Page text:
In the evaluation of any experiment of the type just described, the results will fall into three categories: Some will be unqualified successes; others will be rank failures, and still another group will be somewhere between in an inconclusive category. They may fall in this last group for a variety of reasons, such as insufficient observation, controversial findings or results which cannot be readily interpreted. When one is evaluating a problem involving as it does the public health aspects of an infectious disease, with the consequent dangers of exposing others to the infection, one must be overcritical in dealing with this inconclusive group of results, since they represent the real pitfalls of the experiment. Accordingly, with this in mind, I have tended to regard all patients who lapsed from observation while still seropositive as failures. I fully realize that a certain number of these will eventually be cured, but since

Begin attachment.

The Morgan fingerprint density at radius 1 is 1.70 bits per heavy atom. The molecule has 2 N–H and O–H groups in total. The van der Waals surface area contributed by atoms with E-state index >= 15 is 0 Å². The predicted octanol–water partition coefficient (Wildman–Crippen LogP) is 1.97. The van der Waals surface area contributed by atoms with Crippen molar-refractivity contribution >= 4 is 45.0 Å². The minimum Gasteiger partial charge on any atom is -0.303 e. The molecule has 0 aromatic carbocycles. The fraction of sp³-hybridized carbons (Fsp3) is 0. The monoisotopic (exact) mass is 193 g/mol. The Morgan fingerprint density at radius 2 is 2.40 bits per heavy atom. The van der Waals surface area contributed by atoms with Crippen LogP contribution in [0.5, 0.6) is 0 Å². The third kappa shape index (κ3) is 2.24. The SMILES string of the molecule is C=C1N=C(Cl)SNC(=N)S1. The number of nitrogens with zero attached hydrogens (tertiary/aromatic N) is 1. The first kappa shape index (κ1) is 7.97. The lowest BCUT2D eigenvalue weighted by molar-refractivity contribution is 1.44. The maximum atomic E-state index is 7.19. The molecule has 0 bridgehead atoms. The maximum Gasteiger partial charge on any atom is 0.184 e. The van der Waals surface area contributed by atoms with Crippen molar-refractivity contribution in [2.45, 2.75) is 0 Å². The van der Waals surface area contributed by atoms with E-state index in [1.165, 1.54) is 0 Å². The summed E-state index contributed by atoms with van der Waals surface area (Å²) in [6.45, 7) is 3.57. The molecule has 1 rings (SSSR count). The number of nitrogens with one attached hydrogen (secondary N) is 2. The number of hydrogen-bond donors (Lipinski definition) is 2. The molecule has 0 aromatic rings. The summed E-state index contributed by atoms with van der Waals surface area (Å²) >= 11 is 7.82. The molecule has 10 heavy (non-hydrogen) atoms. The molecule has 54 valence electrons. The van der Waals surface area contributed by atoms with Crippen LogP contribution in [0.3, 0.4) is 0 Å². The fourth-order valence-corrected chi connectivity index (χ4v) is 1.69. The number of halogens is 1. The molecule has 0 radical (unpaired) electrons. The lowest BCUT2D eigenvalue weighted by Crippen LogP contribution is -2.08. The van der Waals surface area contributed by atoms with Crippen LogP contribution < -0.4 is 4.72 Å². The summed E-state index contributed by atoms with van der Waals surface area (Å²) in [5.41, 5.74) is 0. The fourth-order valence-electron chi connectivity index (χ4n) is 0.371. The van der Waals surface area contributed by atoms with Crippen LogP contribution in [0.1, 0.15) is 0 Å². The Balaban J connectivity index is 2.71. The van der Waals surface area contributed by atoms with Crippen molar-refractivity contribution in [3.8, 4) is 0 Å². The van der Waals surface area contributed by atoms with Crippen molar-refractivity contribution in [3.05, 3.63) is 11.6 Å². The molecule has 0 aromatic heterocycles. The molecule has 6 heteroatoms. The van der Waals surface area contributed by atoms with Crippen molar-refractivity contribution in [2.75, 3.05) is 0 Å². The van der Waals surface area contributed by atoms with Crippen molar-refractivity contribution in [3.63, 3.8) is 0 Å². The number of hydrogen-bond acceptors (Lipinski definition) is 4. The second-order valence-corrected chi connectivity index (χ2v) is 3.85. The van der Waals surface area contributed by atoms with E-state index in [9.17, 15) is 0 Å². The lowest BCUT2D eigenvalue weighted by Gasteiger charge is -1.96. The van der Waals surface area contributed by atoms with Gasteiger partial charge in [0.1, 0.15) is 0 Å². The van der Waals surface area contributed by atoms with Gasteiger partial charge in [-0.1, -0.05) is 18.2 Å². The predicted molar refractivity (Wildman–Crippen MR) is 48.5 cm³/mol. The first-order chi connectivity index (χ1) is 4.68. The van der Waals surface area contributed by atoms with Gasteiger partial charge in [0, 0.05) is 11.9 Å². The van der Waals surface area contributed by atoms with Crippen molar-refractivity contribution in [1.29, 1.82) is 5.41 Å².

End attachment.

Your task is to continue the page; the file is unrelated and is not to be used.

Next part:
WEBSTER B. FOLLOW-UP OBSERVATIONS AT NEW YORK HOSPITAL. Arch Derm Syphilol. 1940;42(2):264–266. doi:10.1001/archderm.1940.01490140028006
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